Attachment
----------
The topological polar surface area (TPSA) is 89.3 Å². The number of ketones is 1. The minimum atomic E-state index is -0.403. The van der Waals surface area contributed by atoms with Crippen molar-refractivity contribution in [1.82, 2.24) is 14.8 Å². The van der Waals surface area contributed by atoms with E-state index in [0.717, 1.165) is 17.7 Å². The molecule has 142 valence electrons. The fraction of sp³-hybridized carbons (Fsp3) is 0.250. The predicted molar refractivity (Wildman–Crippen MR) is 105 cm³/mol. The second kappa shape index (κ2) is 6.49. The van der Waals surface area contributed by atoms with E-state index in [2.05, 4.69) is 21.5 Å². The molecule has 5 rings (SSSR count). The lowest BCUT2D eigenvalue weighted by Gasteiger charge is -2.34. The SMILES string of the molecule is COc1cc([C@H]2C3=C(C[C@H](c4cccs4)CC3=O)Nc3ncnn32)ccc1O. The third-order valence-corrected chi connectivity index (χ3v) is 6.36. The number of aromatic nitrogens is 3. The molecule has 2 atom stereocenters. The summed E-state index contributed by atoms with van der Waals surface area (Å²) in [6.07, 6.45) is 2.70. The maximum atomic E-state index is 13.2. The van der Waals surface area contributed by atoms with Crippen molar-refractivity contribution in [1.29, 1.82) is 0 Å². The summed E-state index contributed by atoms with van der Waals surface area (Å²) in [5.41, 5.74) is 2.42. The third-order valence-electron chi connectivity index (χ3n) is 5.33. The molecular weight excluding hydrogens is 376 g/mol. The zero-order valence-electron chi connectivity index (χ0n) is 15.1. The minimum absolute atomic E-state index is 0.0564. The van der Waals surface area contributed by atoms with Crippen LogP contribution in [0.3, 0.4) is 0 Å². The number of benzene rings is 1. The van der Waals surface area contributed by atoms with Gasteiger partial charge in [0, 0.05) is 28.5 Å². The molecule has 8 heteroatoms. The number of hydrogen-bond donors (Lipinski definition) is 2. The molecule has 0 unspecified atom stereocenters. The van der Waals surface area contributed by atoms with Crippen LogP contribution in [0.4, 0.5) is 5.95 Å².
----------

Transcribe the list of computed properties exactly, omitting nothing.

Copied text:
The topological polar surface area (TPSA) is 89.3 Å². The number of ketones is 1. The minimum atomic E-state index is -0.403. The van der Waals surface area contributed by atoms with Crippen molar-refractivity contribution in [1.82, 2.24) is 14.8 Å². The van der Waals surface area contributed by atoms with E-state index in [0.717, 1.165) is 17.7 Å². The molecule has 142 valence electrons. The fraction of sp³-hybridized carbons (Fsp3) is 0.250. The predicted molar refractivity (Wildman–Crippen MR) is 105 cm³/mol. The second kappa shape index (κ2) is 6.49. The van der Waals surface area contributed by atoms with E-state index in [2.05, 4.69) is 21.5 Å². The molecule has 5 rings (SSSR count). The lowest BCUT2D eigenvalue weighted by Gasteiger charge is -2.34. The SMILES string of the molecule is COc1cc([C@H]2C3=C(C[C@H](c4cccs4)CC3=O)Nc3ncnn32)ccc1O. The third-order valence-corrected chi connectivity index (χ3v) is 6.36. The number of aromatic nitrogens is 3. The molecule has 2 atom stereocenters. The summed E-state index contributed by atoms with van der Waals surface area (Å²) in [6.07, 6.45) is 2.70. The maximum atomic E-state index is 13.2. The van der Waals surface area contributed by atoms with Crippen molar-refractivity contribution in [1.29, 1.82) is 0 Å². The summed E-state index contributed by atoms with van der Waals surface area (Å²) in [5.41, 5.74) is 2.42. The third-order valence-electron chi connectivity index (χ3n) is 5.33. The molecular weight excluding hydrogens is 376 g/mol. The zero-order valence-electron chi connectivity index (χ0n) is 15.1. The minimum absolute atomic E-state index is 0.0564. The van der Waals surface area contributed by atoms with Crippen LogP contribution in [0.3, 0.4) is 0 Å². The number of benzene rings is 1. The van der Waals surface area contributed by atoms with Gasteiger partial charge in [0, 0.05) is 28.5 Å². The molecule has 8 heteroatoms. The number of hydrogen-bond donors (Lipinski definition) is 2. The molecule has 0 unspecified atom stereocenters. The van der Waals surface area contributed by atoms with Crippen LogP contribution in [0.4, 0.5) is 5.95 Å².